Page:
4.5-Stars for ‘For the Love of Politics,’ Wild Dreams Publishing
‘Stylistic and diverse’
Anthologies are a treat for avid readers as they allow them to consume a variety of complete stories – often in a single sitting while sampling different writing styles. Occasionally from different genres.
On the other hand, reviewing a book of short stories presents specific challenges:
- Were the stories equally engaging?
- Were they equally well-written?
- How will I assess the collection if the answers to the above questions are no?
‘For the Love of Politics,’ is a rich selection of short stories compiled by Wild Dreams Publishing and presented as political romances. But I found them to be much more. They’re finely crafted character-driven dramas wrapped in political settings with romance and occasional sexual situations as significant, though never dominating, sub-plots.
This made reading this anthology pleasurable as I embrace the art of story, and more specifically, the art and craft of character-driven story. I’m also a fan of stylistic writing, and each author in this compilation displays exceptional stylistic talent.
I was struck while reading this, how unique each story was. The diversity made the adventure fun.
A man running for the US Senate who, though in a torrid love affair with one woman, finds himself pulled to the apparition of another drawn from his subconscious. The fantasy and mystery element here made this my favourite of the nine stories. A Whisper of Wings, by M. E. Giguere
An American diplomat falling for a Nigerian politician/businessman in the US to gain support for a farming initiative. Well written and interesting but moved a bit too quickly. Not Just Politics, by Tanya DeLoatch
A woman hired as a lobbyist to persuade a Senator’s vote on an education issue who must choose between her mission and her integrity when the married politician attempts to seduce her. Nice, sophisticated style – admirable attention to detail as the author explores the lobbyist’s inner conflict. The Lobbyist’s Dilemma, by S. L. Heinz
A 48-year-old driven woman – destined for a life in politics, accompanies a senator’s wife to Nepal following an earthquake where she finds love and a better understanding of herself. Clean writing. Nice structure and character development. The story is well told, and the love affair and explicit sex, though there, simply work to support the main plot. The Gift of Foresight, by Kris Lomonaco
A wonderful tale in the form of a Historical Fiction / Adventure with Dante, a young ambassador despatched from ancient Babylon to India where he is to present himself to the Queen – The Spinster of India. This story is nearly free verse poetry and was an absolute joy to read. The Spinster of India, by Hunter James Luck.
A clever first-person account of a female Secret Service agent asked by the American president and first lady to take charge of their 17-year-old son while the first lady undergoes cancer treatment. This story has a gritty realism about it as the author allows her protagonist to expound on her inner feelings throughout. Impasse, by Tina Maurine.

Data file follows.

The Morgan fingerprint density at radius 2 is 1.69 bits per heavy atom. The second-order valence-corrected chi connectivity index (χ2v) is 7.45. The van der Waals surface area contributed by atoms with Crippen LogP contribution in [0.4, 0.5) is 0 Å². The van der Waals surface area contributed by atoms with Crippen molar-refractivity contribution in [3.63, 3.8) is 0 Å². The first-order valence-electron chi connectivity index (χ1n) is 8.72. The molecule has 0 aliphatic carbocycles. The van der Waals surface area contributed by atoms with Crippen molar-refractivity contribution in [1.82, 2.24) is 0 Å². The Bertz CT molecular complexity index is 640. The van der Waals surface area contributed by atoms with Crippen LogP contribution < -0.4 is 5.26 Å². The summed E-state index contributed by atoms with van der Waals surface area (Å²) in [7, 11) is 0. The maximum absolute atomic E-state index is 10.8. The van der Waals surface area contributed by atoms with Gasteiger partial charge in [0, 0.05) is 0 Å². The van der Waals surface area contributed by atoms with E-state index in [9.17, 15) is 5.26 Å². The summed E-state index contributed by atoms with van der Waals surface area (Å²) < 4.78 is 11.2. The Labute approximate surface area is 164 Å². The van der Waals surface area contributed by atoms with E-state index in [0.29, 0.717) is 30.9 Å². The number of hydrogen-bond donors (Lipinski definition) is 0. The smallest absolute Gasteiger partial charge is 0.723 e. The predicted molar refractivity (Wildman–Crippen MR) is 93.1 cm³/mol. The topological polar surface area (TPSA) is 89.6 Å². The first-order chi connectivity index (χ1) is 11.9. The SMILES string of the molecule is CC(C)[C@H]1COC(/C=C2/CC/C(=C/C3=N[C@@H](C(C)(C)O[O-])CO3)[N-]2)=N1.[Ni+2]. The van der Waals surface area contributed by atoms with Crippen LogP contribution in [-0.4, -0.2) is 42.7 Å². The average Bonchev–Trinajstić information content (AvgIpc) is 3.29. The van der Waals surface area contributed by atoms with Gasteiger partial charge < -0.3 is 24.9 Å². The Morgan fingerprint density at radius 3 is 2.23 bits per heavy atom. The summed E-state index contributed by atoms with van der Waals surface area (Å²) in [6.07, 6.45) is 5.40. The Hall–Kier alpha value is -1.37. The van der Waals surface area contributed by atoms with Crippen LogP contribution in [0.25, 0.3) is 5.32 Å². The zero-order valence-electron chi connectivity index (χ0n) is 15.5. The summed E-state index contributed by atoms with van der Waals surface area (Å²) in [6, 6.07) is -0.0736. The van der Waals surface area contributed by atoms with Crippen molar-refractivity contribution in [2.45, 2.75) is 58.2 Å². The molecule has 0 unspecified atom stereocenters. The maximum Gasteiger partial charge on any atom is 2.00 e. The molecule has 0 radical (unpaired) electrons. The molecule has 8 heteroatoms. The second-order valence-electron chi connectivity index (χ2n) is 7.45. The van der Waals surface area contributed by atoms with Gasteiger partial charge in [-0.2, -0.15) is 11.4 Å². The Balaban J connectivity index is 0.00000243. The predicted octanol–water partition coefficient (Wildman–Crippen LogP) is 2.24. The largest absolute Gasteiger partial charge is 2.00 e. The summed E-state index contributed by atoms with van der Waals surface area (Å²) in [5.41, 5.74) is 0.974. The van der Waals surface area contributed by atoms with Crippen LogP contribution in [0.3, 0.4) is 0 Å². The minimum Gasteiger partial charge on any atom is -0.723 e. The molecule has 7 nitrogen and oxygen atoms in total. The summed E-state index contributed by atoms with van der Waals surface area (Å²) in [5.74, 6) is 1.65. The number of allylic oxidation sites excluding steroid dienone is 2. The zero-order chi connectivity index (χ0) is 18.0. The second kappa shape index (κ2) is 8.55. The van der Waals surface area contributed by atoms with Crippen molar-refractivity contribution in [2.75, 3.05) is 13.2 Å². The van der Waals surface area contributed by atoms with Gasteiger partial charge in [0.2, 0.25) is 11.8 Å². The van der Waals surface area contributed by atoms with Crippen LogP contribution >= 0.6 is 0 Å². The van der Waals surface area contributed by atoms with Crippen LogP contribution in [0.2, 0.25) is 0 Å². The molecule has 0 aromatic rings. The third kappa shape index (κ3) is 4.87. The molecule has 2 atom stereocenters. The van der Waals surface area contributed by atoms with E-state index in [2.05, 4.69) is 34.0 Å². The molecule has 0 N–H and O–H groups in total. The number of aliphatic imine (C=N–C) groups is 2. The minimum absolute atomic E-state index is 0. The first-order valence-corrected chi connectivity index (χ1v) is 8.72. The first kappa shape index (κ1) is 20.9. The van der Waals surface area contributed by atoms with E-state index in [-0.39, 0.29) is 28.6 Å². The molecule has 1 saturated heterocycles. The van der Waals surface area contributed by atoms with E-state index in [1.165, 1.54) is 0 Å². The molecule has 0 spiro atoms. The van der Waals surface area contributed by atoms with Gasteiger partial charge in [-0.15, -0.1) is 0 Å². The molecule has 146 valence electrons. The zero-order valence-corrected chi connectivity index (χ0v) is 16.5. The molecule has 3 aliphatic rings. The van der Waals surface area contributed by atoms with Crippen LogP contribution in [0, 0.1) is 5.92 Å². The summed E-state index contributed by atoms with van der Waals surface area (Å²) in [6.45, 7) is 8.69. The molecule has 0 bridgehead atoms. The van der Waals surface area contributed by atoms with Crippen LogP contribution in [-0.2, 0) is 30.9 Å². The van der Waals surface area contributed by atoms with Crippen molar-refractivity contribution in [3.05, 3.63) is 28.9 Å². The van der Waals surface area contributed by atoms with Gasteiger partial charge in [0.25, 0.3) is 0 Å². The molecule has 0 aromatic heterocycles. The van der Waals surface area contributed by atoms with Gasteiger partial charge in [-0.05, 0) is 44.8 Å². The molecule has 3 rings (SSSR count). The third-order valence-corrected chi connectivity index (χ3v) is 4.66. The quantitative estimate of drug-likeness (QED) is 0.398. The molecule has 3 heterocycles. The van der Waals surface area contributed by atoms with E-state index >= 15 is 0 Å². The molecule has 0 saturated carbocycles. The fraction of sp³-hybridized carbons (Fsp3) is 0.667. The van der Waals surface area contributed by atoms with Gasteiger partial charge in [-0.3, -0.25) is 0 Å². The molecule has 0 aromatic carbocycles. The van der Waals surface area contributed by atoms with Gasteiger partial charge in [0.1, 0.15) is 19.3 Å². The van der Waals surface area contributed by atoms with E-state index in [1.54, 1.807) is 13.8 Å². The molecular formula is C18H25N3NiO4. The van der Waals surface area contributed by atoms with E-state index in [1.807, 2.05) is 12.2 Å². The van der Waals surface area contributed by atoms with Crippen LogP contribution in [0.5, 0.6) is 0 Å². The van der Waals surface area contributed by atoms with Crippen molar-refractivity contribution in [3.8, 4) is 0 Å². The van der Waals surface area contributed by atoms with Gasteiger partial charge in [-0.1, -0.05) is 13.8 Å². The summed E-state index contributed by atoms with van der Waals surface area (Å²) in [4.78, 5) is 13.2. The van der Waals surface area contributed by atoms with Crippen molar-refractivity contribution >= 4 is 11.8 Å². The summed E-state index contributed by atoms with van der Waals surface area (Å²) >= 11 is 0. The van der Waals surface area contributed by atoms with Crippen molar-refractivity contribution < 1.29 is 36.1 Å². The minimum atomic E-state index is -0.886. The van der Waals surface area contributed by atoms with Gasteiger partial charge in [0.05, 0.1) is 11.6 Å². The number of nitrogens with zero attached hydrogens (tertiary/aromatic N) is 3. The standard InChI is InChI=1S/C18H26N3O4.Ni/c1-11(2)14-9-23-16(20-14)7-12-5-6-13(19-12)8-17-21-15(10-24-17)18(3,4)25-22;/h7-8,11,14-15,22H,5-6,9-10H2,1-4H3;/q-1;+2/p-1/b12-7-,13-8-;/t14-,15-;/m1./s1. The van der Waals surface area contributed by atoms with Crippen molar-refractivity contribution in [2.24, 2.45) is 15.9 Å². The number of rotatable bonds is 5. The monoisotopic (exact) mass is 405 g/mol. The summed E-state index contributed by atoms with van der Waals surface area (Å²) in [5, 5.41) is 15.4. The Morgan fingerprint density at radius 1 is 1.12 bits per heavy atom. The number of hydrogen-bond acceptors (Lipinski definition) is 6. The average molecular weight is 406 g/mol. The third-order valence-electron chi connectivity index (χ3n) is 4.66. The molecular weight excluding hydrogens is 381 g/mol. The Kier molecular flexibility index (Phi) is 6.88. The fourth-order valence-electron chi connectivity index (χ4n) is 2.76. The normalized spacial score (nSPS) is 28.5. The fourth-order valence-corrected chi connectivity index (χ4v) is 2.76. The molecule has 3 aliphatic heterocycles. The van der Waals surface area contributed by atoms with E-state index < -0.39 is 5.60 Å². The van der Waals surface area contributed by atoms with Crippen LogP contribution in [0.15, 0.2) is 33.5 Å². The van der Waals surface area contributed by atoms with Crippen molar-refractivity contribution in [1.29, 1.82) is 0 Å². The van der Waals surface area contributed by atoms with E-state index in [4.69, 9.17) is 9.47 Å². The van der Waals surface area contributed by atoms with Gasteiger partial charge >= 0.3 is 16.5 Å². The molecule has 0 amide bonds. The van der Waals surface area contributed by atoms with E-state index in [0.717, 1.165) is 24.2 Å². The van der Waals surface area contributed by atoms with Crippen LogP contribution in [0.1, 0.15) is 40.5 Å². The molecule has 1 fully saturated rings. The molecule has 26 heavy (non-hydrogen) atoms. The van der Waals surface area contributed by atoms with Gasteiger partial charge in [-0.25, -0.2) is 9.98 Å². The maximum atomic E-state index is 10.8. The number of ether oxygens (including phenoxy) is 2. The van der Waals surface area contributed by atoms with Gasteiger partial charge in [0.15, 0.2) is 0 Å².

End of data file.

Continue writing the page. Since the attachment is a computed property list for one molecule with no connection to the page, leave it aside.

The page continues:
Volition, by Tina Maurine – An abbreviated version of a longer story, this one offers little more than a setup to a romantic situation. I sensed no real story here.
A Promise Kept, by Mary Darlene Messina – A young woman accepts a live-in caregiving position after her husband dies and finds a remedy for her loss, a new accepting family and a new direction. Nice, stylised, inspirational writing with a strong theme.
River, by Jude Ouvrard – A clever, witty piece of a 30-year-old young man, the son of the US President working in some capacity at the White House, who decides politics just isn’t his thing. He gets up, makes his formal announcement and literally bolts with a smile. I chuckled from the beginning to the end of this one. Smart writing. The rebelliousness of Dawson, the story’s protagonist, seemed very real. The writer also writes fluid dialogue.
Electing Ellie by Michelle Rene – In a small-town mayoral election, a young teacher receives the support of the student body and of her family. This is a nice piece. The author writes from the heart and literally commands you to like her protagonist. I also enjoyed the narrative. Nice style.
What I liked most:
Reading different authors is always fun and often instructive. One gains an appreciation of different styles, phrasings, vocabulary and approach to storytelling.
As a writer and screenwriter, I find reading different writers’ work invaluable. Quoting Stephen King: ‘If you are to be a good, versatile writer, you need to read broadly – covering all genres. Not just the ones in which you write.’ I love that quote and follow it.
I find reading a learning experience. Whether it’s a good Sci-Fi piece, my favourite genre, a Fantasy, Historical Fiction or Romance, there is something to be learned in every piece of literature. And I thoroughly enjoyed this nicely written collection
With an anthology of nine individual stories, I certainly found areas deserving criticism. Nothing spectacular – worth mentioning here, and nothing that would lessen my 4.5-Star rating and High Recommendation
Summary and Recommendation:
For the Love of Politics is a clever anthology of dramatic short stories. They’re unique, diverse and display a broad range of literary talent.
Without hesitation, I give For the Love of Politics a 4.5-Star rating and a High Recommendation.
Review by T. E. Mark – Writer / Screenwriter